The American Library in Paris is inviting applications for its 2019 fellowship program. The fellowships are open to all English-speakers, regardless of nationality.
The American Library in Paris is a private, non-profit English-language library located in the 7th arrondissement. It was founded in 1920 by the American Library Association using cases of books sent to U.S. soldiers serving in France during World War I. Among the first trustees of the Library was the expatriate American author Edith Wharton, and Ernest Hemingway and Gertrude Stein were both early patrons.
1. Writer Enamel Pin
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2. The Writer’s Companion Ceramic Vase
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3. Breathmints of Champions
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4. Concealed Floating Bookshelf
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The Mogford Hotels and Restaurants Group is inviting entries for its seventh annual short story prize. The winner will receive £10,000 (approximately US$11,500) and the competition is open to writers worldwide.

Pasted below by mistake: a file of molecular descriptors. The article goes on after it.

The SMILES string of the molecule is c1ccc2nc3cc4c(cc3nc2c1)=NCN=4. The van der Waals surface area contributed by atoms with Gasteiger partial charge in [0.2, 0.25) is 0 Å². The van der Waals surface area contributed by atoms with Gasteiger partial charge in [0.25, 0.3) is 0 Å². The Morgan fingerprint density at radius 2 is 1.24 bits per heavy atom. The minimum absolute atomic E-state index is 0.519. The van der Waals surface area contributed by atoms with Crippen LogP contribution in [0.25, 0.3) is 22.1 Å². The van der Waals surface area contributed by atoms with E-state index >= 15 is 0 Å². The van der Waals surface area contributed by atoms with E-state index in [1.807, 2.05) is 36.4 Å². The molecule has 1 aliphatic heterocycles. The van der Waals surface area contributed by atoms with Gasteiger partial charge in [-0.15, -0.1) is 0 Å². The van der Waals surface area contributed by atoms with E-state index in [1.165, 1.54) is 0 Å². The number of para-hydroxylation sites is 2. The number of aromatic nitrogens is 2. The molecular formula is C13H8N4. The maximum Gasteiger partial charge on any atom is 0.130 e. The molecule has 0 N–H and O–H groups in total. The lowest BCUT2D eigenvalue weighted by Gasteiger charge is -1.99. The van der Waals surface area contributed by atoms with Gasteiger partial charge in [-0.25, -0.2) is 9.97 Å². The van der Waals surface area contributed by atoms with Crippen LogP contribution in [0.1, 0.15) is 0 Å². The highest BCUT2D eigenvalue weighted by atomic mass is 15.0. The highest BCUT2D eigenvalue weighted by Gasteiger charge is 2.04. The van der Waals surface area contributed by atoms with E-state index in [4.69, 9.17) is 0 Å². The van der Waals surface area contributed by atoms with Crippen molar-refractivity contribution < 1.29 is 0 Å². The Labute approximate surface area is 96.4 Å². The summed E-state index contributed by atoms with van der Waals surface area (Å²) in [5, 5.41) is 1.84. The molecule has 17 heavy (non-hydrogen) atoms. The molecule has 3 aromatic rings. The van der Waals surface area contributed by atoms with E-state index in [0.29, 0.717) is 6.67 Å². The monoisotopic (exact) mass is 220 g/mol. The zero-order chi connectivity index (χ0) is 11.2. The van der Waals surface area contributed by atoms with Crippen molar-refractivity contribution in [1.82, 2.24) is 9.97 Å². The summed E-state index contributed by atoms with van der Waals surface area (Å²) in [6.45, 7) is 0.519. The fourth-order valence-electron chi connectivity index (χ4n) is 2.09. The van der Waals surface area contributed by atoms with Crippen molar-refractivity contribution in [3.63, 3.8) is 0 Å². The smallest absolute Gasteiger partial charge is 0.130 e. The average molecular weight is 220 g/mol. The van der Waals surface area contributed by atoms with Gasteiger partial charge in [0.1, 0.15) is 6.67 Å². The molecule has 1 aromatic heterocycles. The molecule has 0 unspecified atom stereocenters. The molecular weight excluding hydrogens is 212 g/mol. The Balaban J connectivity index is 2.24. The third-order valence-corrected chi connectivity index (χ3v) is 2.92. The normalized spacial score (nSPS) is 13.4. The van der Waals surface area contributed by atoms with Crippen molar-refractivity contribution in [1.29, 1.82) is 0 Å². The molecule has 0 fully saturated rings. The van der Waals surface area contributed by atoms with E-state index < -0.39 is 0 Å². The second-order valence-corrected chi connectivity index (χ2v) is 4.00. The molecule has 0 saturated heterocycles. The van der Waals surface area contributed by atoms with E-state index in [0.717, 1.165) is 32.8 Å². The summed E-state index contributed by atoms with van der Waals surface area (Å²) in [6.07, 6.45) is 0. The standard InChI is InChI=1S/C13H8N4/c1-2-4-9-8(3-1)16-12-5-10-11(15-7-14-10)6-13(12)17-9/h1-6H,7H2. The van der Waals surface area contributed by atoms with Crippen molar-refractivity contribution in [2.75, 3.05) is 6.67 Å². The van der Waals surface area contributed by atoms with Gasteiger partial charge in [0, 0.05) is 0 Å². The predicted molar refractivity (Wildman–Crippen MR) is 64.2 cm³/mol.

The judges for the 2019 contest are Julian Barnes, winner of the 2011 Man Booker Prize, and Tim Hayward, winner of the Restaurant Writing Award at the Guild of Food Writers Awards 2018.
Learn about looking inward and outward in personal essays with a New York Times Bestselling Author
Roxane Gay’s writing garners international acclaim for its reflective, no-holds-barred exploration of feminism and social criticism. With a deft eye on modern culture, she brilliantly critiques its ebb and flow with both wit and ferocity. Roxane is the author of the books Ayiti, An Untamed State, the New York Times best-selling Bad Feminist, the nationally best-selling Difficult Women and the New York Times best-selling Hunger. She is also the author of World of Wakanda for Marvel. She has several books forthcoming and is also at work on television and film projects.
Applications are currently being accepted for the Steinbeck Fellows Program of San José State University. The program offers emerging writers of any age and background the opportunity to pursue a significant writing project while in residence at SJSU.
The emphasis of the program is on helping writers who have had some success, but not published extensively, and whose promising work would be aided by the financial support and sponsorship of the Martha Heasley Cox Center for Steinbeck Studies and the University’s creative writing program. While the program is named in honour of John Steinbeck, there does not need to be any direct connection between Steinbeck’s works and that of the applicant.